So many key players from the 2008 hit Taken appear in this pale imitation that it’s only natural to point at the newcomer when looking for somebody to blame. Director Olivier Megaton is new to the action franchise and probably as responsible as anyone for sucking the fun out of it.
A former graffiti artist with such titles as Transporter 3 and Colombiana to his credit, the filmmaker was born Olivier Fontana and “takes his name from his birthday,” according to the Internet Movie Database. The sixth of August 1965 was the 20th anniversary of the Hiroshima detonation. That seems fitting in light of the big-screen bomb Megaton has just dropped on all of us.
How ridiculous is this sequel? Liam Neeson reprises the role of ex-CIA operative Bryan Mills. When we last met, he employed his “very particular set of skills” to rescue daughter Kim (Maggie Grace) from the clutches of ruthless Albanian sex traffickers preying on clueless tourists in France. By the time he was finished, the population of Albania had officially fallen by several percentage points.
So, at the start of Taken 2, where does the previously levelheaded former agent travel for a freelance security assignment? Istanbul, of course. You know, the teeming Turkish capital only a few hours’ drive from Albania. And whom does he invite along for a relaxing getaway a few hundred miles from his mortal enemies? Two guesses.
That’s right: his daughter and his ex-wife, Lenore (Famke Janssen) — whose remarriage, we learn, is on the rocks. What these clueless tourists fail to anticipate is that relatives of the men Mills mowed down in the first film have not only vowed to get revenge but have somehow learned every detail of the family’s itinerary, right down to the two women’s arrival time and the name of the hotel where the family is staying. Which makes kidnapping Mom and Dad a breeze.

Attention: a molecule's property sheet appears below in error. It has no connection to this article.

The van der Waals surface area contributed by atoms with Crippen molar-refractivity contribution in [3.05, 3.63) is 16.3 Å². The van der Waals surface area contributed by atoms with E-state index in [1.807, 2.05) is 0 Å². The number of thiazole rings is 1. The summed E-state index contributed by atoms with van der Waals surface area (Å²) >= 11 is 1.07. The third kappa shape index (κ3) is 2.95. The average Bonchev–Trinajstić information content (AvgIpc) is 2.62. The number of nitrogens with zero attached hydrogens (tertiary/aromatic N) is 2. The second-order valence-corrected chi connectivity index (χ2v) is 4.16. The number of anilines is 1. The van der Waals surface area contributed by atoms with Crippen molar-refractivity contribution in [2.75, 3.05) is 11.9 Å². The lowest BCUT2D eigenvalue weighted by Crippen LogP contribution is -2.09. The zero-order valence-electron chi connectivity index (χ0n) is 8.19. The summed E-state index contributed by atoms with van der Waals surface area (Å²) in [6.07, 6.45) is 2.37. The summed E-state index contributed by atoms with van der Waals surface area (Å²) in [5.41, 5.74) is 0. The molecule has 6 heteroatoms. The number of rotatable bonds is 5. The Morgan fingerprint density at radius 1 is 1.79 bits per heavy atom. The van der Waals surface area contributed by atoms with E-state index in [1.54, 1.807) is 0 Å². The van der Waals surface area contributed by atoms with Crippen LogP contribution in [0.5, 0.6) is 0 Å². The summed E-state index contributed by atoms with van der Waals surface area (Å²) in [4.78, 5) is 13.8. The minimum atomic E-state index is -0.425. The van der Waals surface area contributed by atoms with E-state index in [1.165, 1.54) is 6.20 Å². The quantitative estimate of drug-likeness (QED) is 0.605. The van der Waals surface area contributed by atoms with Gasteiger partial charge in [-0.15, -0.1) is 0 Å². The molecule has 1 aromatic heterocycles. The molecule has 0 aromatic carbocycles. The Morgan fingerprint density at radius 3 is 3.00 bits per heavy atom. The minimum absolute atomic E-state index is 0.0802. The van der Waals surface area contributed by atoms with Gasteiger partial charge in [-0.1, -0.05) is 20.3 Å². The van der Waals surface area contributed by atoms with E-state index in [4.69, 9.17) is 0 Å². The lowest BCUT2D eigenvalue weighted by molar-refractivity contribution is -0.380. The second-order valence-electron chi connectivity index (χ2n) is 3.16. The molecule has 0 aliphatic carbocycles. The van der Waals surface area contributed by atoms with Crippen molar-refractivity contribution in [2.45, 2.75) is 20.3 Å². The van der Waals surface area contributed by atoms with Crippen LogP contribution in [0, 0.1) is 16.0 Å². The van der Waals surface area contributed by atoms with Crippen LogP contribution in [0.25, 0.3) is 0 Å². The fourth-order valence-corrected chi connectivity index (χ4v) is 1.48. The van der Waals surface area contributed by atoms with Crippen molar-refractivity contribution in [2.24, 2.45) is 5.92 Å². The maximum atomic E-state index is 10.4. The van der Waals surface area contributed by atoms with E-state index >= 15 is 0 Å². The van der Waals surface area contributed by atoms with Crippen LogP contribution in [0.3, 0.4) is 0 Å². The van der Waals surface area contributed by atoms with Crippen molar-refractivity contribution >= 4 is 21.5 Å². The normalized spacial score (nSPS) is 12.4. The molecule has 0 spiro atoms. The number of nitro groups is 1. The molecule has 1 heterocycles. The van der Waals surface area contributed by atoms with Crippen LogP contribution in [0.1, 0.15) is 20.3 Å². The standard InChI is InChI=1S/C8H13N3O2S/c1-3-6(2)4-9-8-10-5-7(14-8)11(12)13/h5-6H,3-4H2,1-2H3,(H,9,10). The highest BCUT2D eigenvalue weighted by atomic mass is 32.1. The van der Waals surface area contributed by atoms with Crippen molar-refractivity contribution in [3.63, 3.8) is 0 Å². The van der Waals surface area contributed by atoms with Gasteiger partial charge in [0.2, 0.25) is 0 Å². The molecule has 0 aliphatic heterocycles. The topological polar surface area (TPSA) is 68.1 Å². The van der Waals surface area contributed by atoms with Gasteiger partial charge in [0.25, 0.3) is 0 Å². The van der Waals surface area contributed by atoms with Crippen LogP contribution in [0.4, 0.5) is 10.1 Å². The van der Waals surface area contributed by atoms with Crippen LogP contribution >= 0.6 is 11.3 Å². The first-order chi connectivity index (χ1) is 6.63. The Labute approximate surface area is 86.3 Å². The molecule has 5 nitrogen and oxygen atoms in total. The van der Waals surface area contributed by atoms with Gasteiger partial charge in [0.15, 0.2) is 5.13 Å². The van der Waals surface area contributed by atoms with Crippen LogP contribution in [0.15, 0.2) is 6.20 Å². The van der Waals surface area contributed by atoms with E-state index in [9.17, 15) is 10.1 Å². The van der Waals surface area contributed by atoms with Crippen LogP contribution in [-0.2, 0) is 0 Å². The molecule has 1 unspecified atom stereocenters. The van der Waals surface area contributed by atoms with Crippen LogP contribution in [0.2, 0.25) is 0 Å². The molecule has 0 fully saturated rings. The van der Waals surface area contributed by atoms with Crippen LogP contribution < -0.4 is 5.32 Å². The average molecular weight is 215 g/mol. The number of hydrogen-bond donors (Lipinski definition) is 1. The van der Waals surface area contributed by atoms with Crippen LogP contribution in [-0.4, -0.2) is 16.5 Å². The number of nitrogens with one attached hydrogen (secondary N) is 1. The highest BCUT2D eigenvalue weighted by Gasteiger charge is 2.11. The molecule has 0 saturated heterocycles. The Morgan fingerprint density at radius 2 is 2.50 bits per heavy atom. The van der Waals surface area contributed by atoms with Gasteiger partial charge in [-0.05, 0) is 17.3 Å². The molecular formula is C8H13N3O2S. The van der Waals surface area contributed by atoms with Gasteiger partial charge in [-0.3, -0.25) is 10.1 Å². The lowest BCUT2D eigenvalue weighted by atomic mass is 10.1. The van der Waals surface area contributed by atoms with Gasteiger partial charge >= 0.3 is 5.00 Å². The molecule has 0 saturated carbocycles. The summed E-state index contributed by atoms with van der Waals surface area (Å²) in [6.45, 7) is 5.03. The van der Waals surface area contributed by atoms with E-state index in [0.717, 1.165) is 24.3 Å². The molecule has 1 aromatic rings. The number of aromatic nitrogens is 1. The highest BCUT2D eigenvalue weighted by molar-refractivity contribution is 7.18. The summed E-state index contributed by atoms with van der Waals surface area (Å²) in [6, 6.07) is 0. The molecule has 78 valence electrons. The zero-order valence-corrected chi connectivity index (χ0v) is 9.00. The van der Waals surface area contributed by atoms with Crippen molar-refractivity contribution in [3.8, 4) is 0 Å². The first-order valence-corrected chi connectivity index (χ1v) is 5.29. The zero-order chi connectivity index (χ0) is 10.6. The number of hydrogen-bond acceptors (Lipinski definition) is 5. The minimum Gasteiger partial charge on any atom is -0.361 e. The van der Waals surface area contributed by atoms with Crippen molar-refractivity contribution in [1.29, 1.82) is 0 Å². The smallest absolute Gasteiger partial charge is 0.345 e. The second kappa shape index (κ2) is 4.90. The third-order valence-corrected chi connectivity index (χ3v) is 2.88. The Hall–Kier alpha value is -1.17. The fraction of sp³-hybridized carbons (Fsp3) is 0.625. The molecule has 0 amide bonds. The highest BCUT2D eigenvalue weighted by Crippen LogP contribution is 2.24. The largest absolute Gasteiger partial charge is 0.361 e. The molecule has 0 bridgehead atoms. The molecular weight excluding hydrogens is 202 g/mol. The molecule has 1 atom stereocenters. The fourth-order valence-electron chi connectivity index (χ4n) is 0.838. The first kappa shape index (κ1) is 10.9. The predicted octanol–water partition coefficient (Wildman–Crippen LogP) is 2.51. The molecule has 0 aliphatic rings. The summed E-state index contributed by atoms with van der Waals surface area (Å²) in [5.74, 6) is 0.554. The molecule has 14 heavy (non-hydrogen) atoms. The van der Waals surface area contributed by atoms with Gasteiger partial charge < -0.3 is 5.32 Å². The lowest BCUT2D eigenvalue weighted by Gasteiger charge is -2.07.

Nonsense this preposterous can only happen in a really poorly written screenplay. So it’s a bit surprising that the guys behind the script of this second installment are the same who penned the first — producer Luc Besson and Robert Mark Kamen. These aren’t pea-brained people. They’re collectively responsible for a number of fine films, among them La Femme Nikita, Taps and Léon: The Professional. So we have to assume they simply weren’t trying this time.
Taken wasn’t exactly Citizen Kane, of course. It was, however, a thriller elevated by satisfying action sequences and keen psychological shadings. Having an actor of Neeson’s caliber at its center certainly didn’t hurt. It was easy to get behind the big man’s character, a resourceful fellow whose ex-wife dismisses his world-weary warnings until her world is turned upside down.
Getting behind Bryan Mills isn’t remotely as easy here. For one thing, virtually all the calamities that befall his family are his fault — it’s like he’s had a lobotomy since the last film. He might as well have enrolled Kim at Balkan U.
The new movie hasn’t a trace of its predecessor’s psychological nuances, and even the thrill of the fight scenes is gone. One gets the impression Megaton edited with a blender, chopping his footage into an incomprehensible blizzard of pistols, fists and ventilated bodies. Between the clumsy direction, the far-fetched, formulaic plotting and the clunky dialogue, this follow-up proves as silly as the first film was propulsively visceral. If you’re hoping for even a hint of the original’s appeal, allow me to quote the immortal words of its villain Marko from Tropoja: